Review, Report, Respond – a simple formula for change.
The construction industry faces challenges on a daily basis. Overcoming these challenges shows the industry’s ability to survive in an evolving marketplace. By taking a simple approach that involves Reviewing multinational companies outside the construction industry, Reporting on team progress and Responding through incremental improvements, positive change can lift construction performance and profitability. I met a war correspondent recently, well-weathered from his experiences. He described his greatest talent as getting out of tight spaces quickly and quietly – he backed it up by saying it was easier than what he saw construction companies manage – and often for prolonged periods. A war zone seemed finite compared with a construction business where the stress never ended.
He was exaggerating, but courage in the face of fire is hard to maintain. How many of our employees and contractors (or ourselves) shy away from tasks they may fail at (or not reach their target) through criticism if they didn’t succeed. It’s easier to keep your head low, avoid contact with the enemy and squirrel yourself away to survive.
The following are three ways to re-invigorate your construction business and remove the culture of ‘fear’ that stops innovation by reviewing, reporting and responding to market demand.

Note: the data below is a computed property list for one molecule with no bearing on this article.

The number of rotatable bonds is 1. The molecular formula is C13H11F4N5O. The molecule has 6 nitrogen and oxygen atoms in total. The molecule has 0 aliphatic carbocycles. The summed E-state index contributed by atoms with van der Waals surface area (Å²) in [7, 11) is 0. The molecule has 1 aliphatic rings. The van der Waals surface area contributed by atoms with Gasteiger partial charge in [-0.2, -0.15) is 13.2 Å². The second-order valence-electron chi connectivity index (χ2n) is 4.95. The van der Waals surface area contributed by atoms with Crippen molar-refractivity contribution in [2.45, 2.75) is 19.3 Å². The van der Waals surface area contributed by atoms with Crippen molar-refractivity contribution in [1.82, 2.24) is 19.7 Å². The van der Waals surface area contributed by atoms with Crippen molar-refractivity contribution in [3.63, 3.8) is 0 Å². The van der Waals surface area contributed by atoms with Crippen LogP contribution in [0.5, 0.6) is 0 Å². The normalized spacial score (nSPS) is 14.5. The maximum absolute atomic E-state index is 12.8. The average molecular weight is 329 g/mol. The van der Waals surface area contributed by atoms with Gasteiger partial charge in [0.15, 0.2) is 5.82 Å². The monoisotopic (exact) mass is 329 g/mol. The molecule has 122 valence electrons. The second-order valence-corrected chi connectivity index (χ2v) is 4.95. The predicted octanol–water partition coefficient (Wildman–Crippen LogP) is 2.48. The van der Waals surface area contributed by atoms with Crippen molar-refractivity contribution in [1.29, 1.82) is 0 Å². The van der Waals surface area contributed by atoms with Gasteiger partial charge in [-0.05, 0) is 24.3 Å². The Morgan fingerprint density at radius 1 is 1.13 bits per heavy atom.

Step 1 Review multinational companies in industries other than construction
Construction can learn a lot from how other industries re-define themselves.
A Less from IBM
IBM, which celebrated its centenary in 2011, did not start out as the company it is today. It began its corporate journey making clocks, scales, cheese slicers, typewriters, vacuum tube calculators, magnetic tape, the first disk drive, the memory chip, FORTRAN, fractals, ATMs and mainframes before making a name for itself with mini-computers, personal computers, supercomputers, software and analytics.
Imagine what IBM may have become if innovation wasn’t at its core – namely a maker of kitchen gadgets based on its cheese-slicer origins. IBM’s example proves How To Renovate A House Yourself we shouldn’t define ourselves by what we make, but by the beliefs driving our organisations to maintain a service orientation that solves customers’ problems.
For IBM the PC was an innovation in 1981, touching tens of millions of people, but twenty years later IBM’s differentiation was limited, particularly with hybrid computers flooding the market.
As a result, continual forward movement remains part of IBM’s business model – its value proposition to create and provide innovative solutions for clients being the company’s core vision. But it’s the translation of that core vision into action over the past 100 years that has kept the company alive through a culture driven by its beliefs and values.
Never Define Yourself By What You Do Today
IBM’s chairman and CEO, Sam Palmisano says, “Because the frontier of what is truly innovative keeps moving, that compels us not to sit still. It is a constant reminder never to define ourselves by the things we make, no matter how successful they are today…”
Palmisano sacked 10,000 employees in 2009 …